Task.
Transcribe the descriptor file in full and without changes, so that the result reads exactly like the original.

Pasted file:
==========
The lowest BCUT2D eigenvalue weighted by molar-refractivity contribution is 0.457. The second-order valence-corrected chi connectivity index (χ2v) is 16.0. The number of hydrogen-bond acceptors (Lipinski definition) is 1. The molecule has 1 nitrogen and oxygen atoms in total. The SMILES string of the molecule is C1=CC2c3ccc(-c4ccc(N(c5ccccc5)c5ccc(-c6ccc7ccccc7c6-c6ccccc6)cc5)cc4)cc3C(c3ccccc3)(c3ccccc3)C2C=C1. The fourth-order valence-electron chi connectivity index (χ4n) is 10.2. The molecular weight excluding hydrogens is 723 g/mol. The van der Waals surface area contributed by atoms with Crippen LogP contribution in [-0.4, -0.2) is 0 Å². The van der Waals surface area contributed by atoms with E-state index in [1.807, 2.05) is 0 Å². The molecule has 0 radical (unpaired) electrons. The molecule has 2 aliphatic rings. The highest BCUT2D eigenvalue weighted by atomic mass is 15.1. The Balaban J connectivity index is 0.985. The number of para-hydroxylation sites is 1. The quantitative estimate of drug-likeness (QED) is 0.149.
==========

The lowest BCUT2D eigenvalue weighted by molar-refractivity contribution is 0.457. The second-order valence-corrected chi connectivity index (χ2v) is 16.0. The number of hydrogen-bond acceptors (Lipinski definition) is 1. The molecule has 1 nitrogen and oxygen atoms in total. The SMILES string of the molecule is C1=CC2c3ccc(-c4ccc(N(c5ccccc5)c5ccc(-c6ccc7ccccc7c6-c6ccccc6)cc5)cc4)cc3C(c3ccccc3)(c3ccccc3)C2C=C1. The fourth-order valence-electron chi connectivity index (χ4n) is 10.2. The molecular weight excluding hydrogens is 723 g/mol. The van der Waals surface area contributed by atoms with Crippen LogP contribution in [-0.4, -0.2) is 0 Å². The van der Waals surface area contributed by atoms with E-state index in [1.807, 2.05) is 0 Å². The molecule has 0 radical (unpaired) electrons. The molecule has 2 aliphatic rings. The highest BCUT2D eigenvalue weighted by atomic mass is 15.1. The Balaban J connectivity index is 0.985. The number of para-hydroxylation sites is 1. The quantitative estimate of drug-likeness (QED) is 0.149.